According to Jim Caskey, the vice president for institutional advancement, alumni funding was not an issue that played a role in the decision. The 3.9 million dollars that was donated by the public in 2008 ($1.9 million of which was donated by alumni) came as a result of “supporters [who] are deeply invested in the students and mission of the college, beyond any one issue,” Caskey said.

When asked how the choice to play the national anthem might affect enrollment, Lynn Jackson, the vice president for enrollment management,  did not wish to comment. However, she stands behind the decision of the President’s Council.

Not everyone is supportive of the decision. John D. Roth, professor of history at Goshen College, is saddened by the choice to play the anthem.

Planning is underway for a campus meeting to be held next week to foster continued conversation and dialogue about the national anthem. President Brenneman will be leading this session. Please watch for details in the Communicator on Friday and Monday.

As discussion continues, Roth reminds us that our “commitment to peacemaking doesn’t fall solely on this issue.” He encourages us to “keep finding the balance between courageously expressing Christian convictions that may go against the grain of popular culture with a more gracious embrace of the community in which we live.”

Kelsey Shue
Written by Kelsey Shue

1 Comment responses

  1. Avatar
    February 09, 2010

    February 8, 2010

    Dear President Jim Brenneman,

    Our Sunday school class at Akron Mennonite Church read the January 22, 2010 press release of Goshen College. All of the members expressed sadness, regret and disappointment at the announcement of the decision of GC to reverse its position and play the national anthem before sporting events. Many of us will write requesting GC to reverse its decision. This is my plea.

    I was proud of GC when they faced down the wrath of Mike Gallagher and his many supporters in 2008. It felt very right to have GC identified with the peace position and good to hear voices of support from GC students that were not Mennonite. I failed by not sending a strong voice and pledge of support. It never entered my mind that the position of GC on this issue would change, but I should not have taken that for granted.

    Symbols are important to define who we are. We don’t fly the flag in the front of our Mennonite churches, and most Mennonites don’t have the flag in their homes, places of business and institutions. Some suffered during 9/11 for their failure to “fly the flag.” That symbol defines us as a people of peace. GC playing the national anthem will not be seen as a symbol of welcome to guests, but as a victory for conservative talk show radio.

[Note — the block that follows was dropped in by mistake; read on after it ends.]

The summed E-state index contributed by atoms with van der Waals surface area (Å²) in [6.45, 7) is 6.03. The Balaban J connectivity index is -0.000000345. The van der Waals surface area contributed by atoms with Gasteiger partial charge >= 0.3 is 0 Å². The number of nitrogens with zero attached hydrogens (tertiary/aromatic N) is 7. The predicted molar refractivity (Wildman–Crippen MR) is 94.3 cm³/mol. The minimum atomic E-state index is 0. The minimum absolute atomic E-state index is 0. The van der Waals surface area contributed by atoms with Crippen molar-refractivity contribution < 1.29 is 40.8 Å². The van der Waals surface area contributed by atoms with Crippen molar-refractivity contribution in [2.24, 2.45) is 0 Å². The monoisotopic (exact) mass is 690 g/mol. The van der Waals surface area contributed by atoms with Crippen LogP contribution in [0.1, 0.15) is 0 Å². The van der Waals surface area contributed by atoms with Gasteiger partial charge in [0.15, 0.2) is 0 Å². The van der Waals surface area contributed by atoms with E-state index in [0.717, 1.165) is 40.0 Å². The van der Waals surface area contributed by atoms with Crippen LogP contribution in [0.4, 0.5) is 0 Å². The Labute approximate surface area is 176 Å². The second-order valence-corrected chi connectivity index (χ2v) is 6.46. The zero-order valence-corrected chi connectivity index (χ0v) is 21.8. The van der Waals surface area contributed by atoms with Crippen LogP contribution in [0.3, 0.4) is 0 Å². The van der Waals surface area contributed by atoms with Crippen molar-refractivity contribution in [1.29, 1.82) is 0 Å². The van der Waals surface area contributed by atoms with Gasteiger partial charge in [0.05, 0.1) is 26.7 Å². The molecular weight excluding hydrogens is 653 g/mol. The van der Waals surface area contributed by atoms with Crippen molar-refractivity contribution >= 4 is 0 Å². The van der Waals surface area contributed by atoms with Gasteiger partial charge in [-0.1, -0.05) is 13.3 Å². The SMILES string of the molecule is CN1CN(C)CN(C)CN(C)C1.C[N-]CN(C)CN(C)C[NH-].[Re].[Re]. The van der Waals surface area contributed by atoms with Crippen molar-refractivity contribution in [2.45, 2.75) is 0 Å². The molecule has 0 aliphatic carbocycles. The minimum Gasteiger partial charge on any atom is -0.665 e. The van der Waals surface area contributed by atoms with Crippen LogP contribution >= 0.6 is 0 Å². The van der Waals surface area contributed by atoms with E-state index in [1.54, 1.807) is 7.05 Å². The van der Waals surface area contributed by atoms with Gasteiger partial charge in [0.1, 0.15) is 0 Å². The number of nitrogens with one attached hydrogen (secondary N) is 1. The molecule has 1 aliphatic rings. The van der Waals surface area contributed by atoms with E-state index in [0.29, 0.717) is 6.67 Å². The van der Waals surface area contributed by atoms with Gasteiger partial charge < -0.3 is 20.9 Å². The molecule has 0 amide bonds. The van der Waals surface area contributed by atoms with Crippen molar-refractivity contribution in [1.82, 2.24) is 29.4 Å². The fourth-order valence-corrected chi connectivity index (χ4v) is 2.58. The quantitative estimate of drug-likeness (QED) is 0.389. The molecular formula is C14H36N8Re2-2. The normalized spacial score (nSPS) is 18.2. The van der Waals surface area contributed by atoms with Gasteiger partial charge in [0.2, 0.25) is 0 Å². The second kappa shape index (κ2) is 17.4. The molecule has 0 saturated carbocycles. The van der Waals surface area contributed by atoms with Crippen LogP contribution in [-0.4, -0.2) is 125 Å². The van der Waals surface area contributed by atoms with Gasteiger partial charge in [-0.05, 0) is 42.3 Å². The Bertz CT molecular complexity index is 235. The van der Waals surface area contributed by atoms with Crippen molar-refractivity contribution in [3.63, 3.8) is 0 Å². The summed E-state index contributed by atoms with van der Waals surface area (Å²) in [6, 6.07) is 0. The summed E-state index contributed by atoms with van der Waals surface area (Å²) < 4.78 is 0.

The US spends more on war than all of the other nations on earth combined. Mennonites make almost no protest. A small symbol of protest was the nonviolent action of GC in not playing the national anthem. Nonviolent action refers to methods of protest in which actionists, without violence, refuse to do certain things that they are expected to do. GC not doing what was expected turned into a powerful protest. The fact that it was attacked so fiercely was a powerful statement to its effectiveness. What else that GC has done in the past decade has been reported on Fox news?

    The US is at war using a mercenary army. The US would not be able to fight its wars if all young men and women were conscripted into military service. That lesson was learned during the Vietnam War. Antioch College, the birthplace of the revolution, where much of the opposition to the Vietnam War coalesced, recently closed. Symbols are more important than ever. That peace is even an option is so foreign to Americans they don’t understand that the national anthem might not be played. Not playing it was a powerful statement. We have lost our voice for peace.

    GC’s decision, after 114 years, to play the national anthem indicates its departure from the historic Mennonite peace position. It will be difficult for GC to attract support and students from Mennonite families that have a concern for peace.

    Edward Miller ’67 (third generation GC grad and father of two fourth generation grads)